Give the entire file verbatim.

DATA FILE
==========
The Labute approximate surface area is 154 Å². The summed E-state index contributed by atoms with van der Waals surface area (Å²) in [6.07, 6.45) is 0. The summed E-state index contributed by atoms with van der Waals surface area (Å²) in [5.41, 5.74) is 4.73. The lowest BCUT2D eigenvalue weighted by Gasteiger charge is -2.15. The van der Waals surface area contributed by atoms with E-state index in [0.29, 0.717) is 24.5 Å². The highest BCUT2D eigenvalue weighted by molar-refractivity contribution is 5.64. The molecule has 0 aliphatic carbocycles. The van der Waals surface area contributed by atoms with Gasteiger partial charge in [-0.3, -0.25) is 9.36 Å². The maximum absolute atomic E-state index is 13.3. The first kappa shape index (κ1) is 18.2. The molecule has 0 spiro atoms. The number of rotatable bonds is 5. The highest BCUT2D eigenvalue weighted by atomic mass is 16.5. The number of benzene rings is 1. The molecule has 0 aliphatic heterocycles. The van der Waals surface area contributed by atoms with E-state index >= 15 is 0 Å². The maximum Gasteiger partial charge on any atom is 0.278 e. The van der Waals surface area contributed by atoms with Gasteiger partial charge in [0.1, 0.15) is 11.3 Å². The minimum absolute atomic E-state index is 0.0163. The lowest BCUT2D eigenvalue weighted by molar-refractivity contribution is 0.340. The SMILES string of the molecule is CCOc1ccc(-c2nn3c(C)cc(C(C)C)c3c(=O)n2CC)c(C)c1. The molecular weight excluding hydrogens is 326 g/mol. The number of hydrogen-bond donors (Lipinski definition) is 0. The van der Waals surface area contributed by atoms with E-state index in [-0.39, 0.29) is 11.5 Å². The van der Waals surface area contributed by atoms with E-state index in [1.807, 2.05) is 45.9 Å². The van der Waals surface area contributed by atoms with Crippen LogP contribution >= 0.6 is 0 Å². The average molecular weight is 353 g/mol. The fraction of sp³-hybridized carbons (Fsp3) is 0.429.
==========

The Labute approximate surface area is 154 Å². The summed E-state index contributed by atoms with van der Waals surface area (Å²) in [6.07, 6.45) is 0. The summed E-state index contributed by atoms with van der Waals surface area (Å²) in [5.41, 5.74) is 4.73. The lowest BCUT2D eigenvalue weighted by Gasteiger charge is -2.15. The van der Waals surface area contributed by atoms with E-state index in [0.29, 0.717) is 24.5 Å². The highest BCUT2D eigenvalue weighted by molar-refractivity contribution is 5.64. The molecule has 0 aliphatic carbocycles. The van der Waals surface area contributed by atoms with Gasteiger partial charge in [-0.3, -0.25) is 9.36 Å². The maximum absolute atomic E-state index is 13.3. The first kappa shape index (κ1) is 18.2. The molecule has 0 spiro atoms. The number of rotatable bonds is 5. The highest BCUT2D eigenvalue weighted by atomic mass is 16.5. The number of benzene rings is 1. The molecule has 0 aliphatic heterocycles. The van der Waals surface area contributed by atoms with E-state index >= 15 is 0 Å². The maximum Gasteiger partial charge on any atom is 0.278 e. The van der Waals surface area contributed by atoms with Gasteiger partial charge in [0.1, 0.15) is 11.3 Å². The minimum absolute atomic E-state index is 0.0163. The lowest BCUT2D eigenvalue weighted by molar-refractivity contribution is 0.340. The SMILES string of the molecule is CCOc1ccc(-c2nn3c(C)cc(C(C)C)c3c(=O)n2CC)c(C)c1. The molecular weight excluding hydrogens is 326 g/mol. The number of hydrogen-bond donors (Lipinski definition) is 0. The van der Waals surface area contributed by atoms with E-state index in [-0.39, 0.29) is 11.5 Å². The van der Waals surface area contributed by atoms with E-state index in [1.807, 2.05) is 45.9 Å². The van der Waals surface area contributed by atoms with Crippen LogP contribution >= 0.6 is 0 Å². The average molecular weight is 353 g/mol. The fraction of sp³-hybridized carbons (Fsp3) is 0.429.